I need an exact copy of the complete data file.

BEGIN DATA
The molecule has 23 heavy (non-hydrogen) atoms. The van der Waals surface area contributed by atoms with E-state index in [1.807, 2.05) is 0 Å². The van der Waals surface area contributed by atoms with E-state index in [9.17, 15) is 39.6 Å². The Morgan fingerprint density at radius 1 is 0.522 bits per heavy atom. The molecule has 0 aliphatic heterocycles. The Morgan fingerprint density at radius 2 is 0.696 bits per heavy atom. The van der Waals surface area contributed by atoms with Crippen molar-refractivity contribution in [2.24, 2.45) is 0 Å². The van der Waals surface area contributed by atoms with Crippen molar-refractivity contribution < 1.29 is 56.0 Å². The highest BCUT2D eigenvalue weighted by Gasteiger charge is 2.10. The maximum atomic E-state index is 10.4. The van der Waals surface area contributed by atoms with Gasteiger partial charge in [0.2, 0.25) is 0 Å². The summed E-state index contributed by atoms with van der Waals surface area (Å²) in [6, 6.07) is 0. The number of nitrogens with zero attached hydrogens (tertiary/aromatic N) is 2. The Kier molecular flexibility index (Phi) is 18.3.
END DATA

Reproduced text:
The molecule has 23 heavy (non-hydrogen) atoms. The van der Waals surface area contributed by atoms with E-state index in [1.807, 2.05) is 0 Å². The van der Waals surface area contributed by atoms with E-state index in [9.17, 15) is 39.6 Å². The Morgan fingerprint density at radius 1 is 0.522 bits per heavy atom. The molecule has 0 aliphatic heterocycles. The Morgan fingerprint density at radius 2 is 0.696 bits per heavy atom. The van der Waals surface area contributed by atoms with Crippen molar-refractivity contribution in [2.24, 2.45) is 0 Å². The van der Waals surface area contributed by atoms with Crippen molar-refractivity contribution < 1.29 is 56.0 Å². The highest BCUT2D eigenvalue weighted by Gasteiger charge is 2.10. The maximum atomic E-state index is 10.4. The van der Waals surface area contributed by atoms with Gasteiger partial charge in [0.2, 0.25) is 0 Å². The summed E-state index contributed by atoms with van der Waals surface area (Å²) in [6, 6.07) is 0. The number of nitrogens with zero attached hydrogens (tertiary/aromatic N) is 2. The Kier molecular flexibility index (Phi) is 18.3.